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Sacroiliac Joint Pain: Psoas Reactive to the Piriformis Muscle
This functional assessment involves manual muscle tests of the psoas and a resistive test of the piriformis muscle. I use this examination primarily for patients with sacroiliac joint pain and also for hip flexor strain. An imbalance between the psoas and the piriformis muscles is common with these two injuries.
Functionally, the psoas and piriformis muscles work together in a force-couple relationship during sagittal plane movements, such as with gait. On the swinging leg side, the piriformis elongates to allow the hip to move into flexion. Hip flexion is primarily produced by contraction of the psoas muscle. The reciprocal coupled force-tension between these muscles occurs when the hip is extending on the weight-bearing side.
A muscle-tension balance between these two muscles is important in sacroiliac joint function and force closure.
The practitioner tests for a strong psoas muscle.
Practitioner uses an isometric contraction of the piriformis muscle by placing the hip and knee in 70o flexion and the hip in slight abduction and slight external rotation. The practitioner places one palm on the lateral knee and the other palm on SP 6. The practitioner applies a primary pressure on SP 6 to drive the hip into internal rotation while the other hand guides the hip with mild pressure into slight adduction. The practitioner holds the patient’s isometric contraction for 6-8 seconds.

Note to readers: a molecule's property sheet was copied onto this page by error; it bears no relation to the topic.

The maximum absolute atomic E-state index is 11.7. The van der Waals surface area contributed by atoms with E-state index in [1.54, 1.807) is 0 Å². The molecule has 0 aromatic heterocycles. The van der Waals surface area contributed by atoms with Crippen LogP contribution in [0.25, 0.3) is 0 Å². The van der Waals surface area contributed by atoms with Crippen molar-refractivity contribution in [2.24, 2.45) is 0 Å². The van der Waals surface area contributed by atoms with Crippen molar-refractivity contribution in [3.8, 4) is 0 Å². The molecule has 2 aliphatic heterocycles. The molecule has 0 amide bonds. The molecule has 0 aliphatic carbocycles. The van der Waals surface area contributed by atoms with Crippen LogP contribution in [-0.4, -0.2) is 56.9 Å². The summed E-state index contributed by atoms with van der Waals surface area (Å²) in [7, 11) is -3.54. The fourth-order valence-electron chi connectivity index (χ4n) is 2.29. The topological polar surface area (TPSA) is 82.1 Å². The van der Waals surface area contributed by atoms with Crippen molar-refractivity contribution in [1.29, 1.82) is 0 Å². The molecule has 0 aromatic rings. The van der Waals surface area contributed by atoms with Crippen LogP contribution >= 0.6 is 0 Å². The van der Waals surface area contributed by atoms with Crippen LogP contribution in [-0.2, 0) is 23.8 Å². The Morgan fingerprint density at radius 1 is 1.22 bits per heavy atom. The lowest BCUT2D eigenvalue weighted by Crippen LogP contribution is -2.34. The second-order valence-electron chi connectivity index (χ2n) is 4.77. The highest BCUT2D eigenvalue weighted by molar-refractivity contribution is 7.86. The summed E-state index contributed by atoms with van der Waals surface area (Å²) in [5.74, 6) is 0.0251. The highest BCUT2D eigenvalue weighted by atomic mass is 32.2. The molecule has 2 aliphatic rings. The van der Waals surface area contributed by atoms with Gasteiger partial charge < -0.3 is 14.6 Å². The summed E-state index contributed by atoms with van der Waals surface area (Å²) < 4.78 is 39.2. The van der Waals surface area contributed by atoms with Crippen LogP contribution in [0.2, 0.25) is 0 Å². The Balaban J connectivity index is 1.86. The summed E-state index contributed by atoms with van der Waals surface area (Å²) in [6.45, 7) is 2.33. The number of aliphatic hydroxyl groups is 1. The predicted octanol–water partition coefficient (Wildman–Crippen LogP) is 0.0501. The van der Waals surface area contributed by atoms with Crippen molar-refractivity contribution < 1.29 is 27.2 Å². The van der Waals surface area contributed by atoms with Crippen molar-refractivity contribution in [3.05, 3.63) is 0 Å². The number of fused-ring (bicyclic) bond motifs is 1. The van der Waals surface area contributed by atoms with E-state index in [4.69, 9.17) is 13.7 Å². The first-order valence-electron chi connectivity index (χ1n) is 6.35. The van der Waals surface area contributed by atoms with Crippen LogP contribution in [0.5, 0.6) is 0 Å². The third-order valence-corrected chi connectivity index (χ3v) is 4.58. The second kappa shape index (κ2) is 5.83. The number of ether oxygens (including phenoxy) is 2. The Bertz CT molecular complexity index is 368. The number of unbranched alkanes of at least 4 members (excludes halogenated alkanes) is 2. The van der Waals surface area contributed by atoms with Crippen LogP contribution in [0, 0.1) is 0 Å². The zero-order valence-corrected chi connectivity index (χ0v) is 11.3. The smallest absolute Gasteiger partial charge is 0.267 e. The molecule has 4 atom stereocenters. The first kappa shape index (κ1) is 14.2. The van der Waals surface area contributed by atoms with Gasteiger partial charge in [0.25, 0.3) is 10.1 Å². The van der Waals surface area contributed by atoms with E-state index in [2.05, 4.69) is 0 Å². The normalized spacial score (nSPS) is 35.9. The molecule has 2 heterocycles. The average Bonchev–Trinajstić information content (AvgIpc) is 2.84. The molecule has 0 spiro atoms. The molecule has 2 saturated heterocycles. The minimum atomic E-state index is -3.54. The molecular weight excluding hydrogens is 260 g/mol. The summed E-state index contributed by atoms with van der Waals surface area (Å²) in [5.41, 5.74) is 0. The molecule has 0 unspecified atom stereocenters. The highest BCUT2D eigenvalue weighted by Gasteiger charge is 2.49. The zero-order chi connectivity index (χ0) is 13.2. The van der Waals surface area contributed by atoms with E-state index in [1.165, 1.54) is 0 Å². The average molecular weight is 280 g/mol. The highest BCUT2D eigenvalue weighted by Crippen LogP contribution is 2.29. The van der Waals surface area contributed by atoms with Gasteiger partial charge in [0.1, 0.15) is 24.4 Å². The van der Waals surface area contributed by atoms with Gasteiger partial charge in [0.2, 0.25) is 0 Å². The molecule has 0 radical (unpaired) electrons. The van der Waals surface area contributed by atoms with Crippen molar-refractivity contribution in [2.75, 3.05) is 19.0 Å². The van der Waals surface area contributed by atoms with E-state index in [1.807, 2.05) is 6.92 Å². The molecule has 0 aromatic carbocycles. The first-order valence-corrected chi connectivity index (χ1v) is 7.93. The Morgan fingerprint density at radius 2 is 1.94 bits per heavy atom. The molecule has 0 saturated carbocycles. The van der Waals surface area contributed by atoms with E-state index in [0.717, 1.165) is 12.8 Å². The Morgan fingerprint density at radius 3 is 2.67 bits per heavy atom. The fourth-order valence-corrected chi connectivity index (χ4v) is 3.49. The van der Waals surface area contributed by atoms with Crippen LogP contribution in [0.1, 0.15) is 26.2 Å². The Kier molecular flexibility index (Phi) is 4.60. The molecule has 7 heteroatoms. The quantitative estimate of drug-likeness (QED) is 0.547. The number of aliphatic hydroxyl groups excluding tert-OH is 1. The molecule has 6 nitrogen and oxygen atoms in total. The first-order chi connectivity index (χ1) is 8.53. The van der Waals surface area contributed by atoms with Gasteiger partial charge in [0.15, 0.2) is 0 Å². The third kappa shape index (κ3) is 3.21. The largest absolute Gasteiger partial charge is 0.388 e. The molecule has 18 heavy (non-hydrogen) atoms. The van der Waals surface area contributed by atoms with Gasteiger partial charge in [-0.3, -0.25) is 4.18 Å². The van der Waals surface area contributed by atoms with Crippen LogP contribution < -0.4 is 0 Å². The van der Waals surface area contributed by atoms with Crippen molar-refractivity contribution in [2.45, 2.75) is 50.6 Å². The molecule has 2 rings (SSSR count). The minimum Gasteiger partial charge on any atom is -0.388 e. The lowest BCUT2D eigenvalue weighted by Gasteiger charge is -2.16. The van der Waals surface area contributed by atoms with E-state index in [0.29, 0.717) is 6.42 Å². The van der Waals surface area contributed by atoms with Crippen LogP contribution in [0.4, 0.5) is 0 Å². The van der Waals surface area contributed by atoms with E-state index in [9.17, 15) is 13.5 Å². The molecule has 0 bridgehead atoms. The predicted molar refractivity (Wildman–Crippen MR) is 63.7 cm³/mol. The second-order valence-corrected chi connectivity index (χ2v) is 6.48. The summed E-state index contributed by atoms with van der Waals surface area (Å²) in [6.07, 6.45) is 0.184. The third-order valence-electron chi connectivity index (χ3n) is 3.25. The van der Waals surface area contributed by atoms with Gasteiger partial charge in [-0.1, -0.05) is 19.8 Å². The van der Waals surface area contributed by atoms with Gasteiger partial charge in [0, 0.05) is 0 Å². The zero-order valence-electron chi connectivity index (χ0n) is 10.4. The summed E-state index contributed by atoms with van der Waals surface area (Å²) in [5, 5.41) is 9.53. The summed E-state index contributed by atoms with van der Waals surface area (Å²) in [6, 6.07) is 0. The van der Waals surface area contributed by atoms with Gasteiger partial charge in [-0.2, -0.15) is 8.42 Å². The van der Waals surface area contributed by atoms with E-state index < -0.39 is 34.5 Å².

After this piriformis isometric test and within 3-5 seconds, the practitioner re-tests the psoas MMT. Weakness indicates and imbalance between the piriformis and the psoas.
Treatment of Sacroiliac Joint Pain
The piriformis muscle belongs the the UB sinew channel and the psoas muscle belongs to the Kidney sinew channel. Therefore, using the source and luo point combination is useful to add in addition to local points. Treat the same side of the positive manual muscle tests.
Matt Callison is the president of the Sports Medicine Acupuncture Certification program. He has been combining sports medicine and traditional Chinese medicine (TCM) for over 26 years. He is the author of the Motor Point and Acupuncture Meridians Chart, the Motor Point Index, The Sports Medicine Acupuncture textbook and many articles on the combination of sports medicine and TCM.